Tipton County Graphic (Map)

TIPTON — Tipton County has agreed to accept a proposal by the Indiana Department of Transportation that would give local control of Indiana 28 from U.S. 31 through the city of Tipton in exchange for nearly $9 million and less semi-truck traffic on downtown city streets.

The Tipton County Board of Commissioners voted 2-1 on Wednesday to accept the deal, just two days after making the proposal known to the public. Commissioner Nancy Cline, R-District 3, was the one “no” vote.

The proposal is multifaceted and includes the following:

  • The state would relinquish control of Indiana 28 from Country Road 560 West to Indiana 19. The county would be responsible for the stretch of road from 560 West to the western limits of the city of Tipton, and it would become a county road and no longer be a state road. The city would be responsible for the stretch of Indiana 28 that runs through its limits to Indiana 19, and Indiana 19 south of Jefferson Street to Park Road; both stretches of road would become city streets and no longer be a state road.
  • The state would take over Ash Street and Park Road and that would become the new Indiana 19. INDOT would also reconstruct Park Road to add curbs and gutters.
  • Semi-truck traffic would be diverted to Division Road. Instead of semi-trucks getting off of U.S. 31 on Indiana 28, the state would erect signs instructing such traffic to get off on Division Road and then head south on Indiana 19 to either continue on Indiana 19 or on Indiana 28. Notably, local traffic, such as farmers and local business truck traffic, would be able to drive on Indiana 28 through the city limits.
  • The state would take responsibility of the bridge on Ash Street just south of Jefferson Street, while the county would take over the bridge on Indiana 19 over Big Cicero Creek and also the bridge on Indiana 28 over Buck Creek.
  • INDOT would maintain winter maintenance, such as salting and snow plowing, of Indiana 28 from its subdistrict office near the county jail to U.S. 31 for the indefinite future.

Total compensation from the state would be $8,882,240 million, with the city receiving a little more than $7.3 million and the county receiving the remaining $1.5 million. However, the commissioners and Tipton Mayor Tom Dolezal agreed to split the payment at an even 50/50. Notably, the money does not need to be spent on road infrastructure or similar projects, though both Dolezal and the commissioners said they’d take advantage of matching grant programs for road and improvements projects to make the $8.8 million go even further.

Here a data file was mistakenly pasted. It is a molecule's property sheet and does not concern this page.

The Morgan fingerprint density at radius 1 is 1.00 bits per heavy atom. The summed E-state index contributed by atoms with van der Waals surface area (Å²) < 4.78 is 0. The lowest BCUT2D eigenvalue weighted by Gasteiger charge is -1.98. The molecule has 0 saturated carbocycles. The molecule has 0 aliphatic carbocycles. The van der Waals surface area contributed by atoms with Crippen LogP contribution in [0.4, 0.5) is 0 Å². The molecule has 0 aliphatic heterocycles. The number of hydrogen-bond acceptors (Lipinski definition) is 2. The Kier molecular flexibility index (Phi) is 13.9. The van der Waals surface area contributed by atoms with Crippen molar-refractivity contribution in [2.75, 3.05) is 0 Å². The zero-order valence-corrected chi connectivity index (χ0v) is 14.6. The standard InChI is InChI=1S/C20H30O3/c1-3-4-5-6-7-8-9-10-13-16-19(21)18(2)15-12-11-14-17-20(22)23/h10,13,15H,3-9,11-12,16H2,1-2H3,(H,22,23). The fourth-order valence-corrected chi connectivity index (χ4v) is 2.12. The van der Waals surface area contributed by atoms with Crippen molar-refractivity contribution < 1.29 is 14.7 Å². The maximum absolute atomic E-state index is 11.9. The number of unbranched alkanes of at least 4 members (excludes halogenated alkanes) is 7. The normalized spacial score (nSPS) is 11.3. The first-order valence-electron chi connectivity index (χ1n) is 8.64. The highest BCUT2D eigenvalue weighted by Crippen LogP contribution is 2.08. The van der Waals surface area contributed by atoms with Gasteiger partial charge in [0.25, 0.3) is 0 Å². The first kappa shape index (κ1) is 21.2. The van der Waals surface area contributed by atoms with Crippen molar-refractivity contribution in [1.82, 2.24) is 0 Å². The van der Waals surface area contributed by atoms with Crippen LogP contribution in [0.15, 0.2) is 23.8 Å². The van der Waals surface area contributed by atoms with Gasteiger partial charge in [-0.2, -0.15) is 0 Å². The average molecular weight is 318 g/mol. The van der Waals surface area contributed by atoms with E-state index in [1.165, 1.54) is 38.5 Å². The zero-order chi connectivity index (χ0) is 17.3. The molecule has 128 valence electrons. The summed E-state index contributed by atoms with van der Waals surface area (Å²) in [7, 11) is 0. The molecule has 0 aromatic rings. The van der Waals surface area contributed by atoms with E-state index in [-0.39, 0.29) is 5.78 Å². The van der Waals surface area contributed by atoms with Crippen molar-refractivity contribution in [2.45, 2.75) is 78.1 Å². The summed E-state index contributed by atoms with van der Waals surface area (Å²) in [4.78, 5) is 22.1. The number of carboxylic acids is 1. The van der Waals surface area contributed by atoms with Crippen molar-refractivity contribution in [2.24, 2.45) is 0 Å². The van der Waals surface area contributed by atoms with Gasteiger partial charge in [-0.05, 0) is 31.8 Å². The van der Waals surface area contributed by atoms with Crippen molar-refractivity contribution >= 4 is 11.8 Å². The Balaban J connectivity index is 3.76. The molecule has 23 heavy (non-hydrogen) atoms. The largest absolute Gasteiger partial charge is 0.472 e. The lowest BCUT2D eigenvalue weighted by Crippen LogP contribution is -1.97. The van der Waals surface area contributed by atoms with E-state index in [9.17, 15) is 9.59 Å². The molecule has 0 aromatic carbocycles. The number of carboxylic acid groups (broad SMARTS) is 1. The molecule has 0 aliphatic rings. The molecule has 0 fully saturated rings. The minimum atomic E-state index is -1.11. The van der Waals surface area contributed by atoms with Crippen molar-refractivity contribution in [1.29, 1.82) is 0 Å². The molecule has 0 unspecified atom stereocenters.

It was the city administration that initially came to INDOT with the proposal of the state agency relinquishing Indiana 28. A formal agreement between the county, mayor’s office and INDOT will be signed at a later date, County Engineer Phil Beer said. It’s unclear when exactly that will be and when the ownership changes will take formal effect.

Control of the major thoroughfare through the city’s downtown will give the city more freedom to do what it wants with the road and intersections in terms of redevelopment and revitalization.

Perhaps more importantly, the lack of semi-truck traffic would allow for a more walkable and pedestrian-friendly downtown and overall better downtown experience, officials say.

“I believe it’s a great opportunity to control 28 and these areas,” Dolezal said.

Accepting the proposal would also make it more likely, though not guaranteed, that the state would build an interchange at the intersection of U.S. 31 and Division Road as part of the state’s plan to turn U.S. 31 from Indianapolis to South Bend into a free-flowing highway with no traffic lights.

The interchange at Division and U.S. 31 has been a top priority for county elected officials since March of 2020 when they unexpectedly learned funding for the intersection had been pulled.

INDOT told the county this past March that it was going back to the drawing board in regards to its plan for interchanges and overpasses along U.S. 31 within the county after the commissioners rejected a proposal from INDOT that would’ve included a full interchange at U.S. 31 and Division Road in exchange for nixing a previously planned overpass and the county taking ownership of Indiana 213.

While the commissioners approved the proposal, it wasn’t without some concerns.

The major concern was long-term upkeep of Division Road and the stretch of Indiana 28 from 560 West to the western limits of the city.

Both Beer and Commissioner Tracey Powell, R-District 2, felt the $1.5 million the county would get was woefully inadequate given how much it was taking over and for the fact Division Road would see an increase in heavy semi-truck traffic.

That’s why Powell said Wednesday he would not vote “yes” for the proposal unless the money split between the city and county was 50/50; Dolezal agreed.

Cline’s “no” vote was largely predicated on the fact that the proposal was not made public until last Monday despite private talks between the state, county and city having originally started in August.

INDOT set the deadline for a formal answer to Friday, forcing the issue to become public and on the commissioners to make a decision. The commissioners tabled the issue Nov. 22 and scheduled a special meeting Wednesday to vote on the proposal.

The issue did not come before the Tipton City Council as the proposal only needs signatures from the two governments’ executives, i.e. the commissioners and city mayor.

“This has really bothered me because the public hasn’t had ample time to speak up, and here we are being pressured,” Cline said. “I don’t want to be pressured to make decisions, especially as big as this one in the impact it’s going to have on everybody.”

Tyler Juranovich can be reached at 765-454-8577, by email at tyler.juranovich@kokomotribune.com or on Twitter at @tylerjuranovich.

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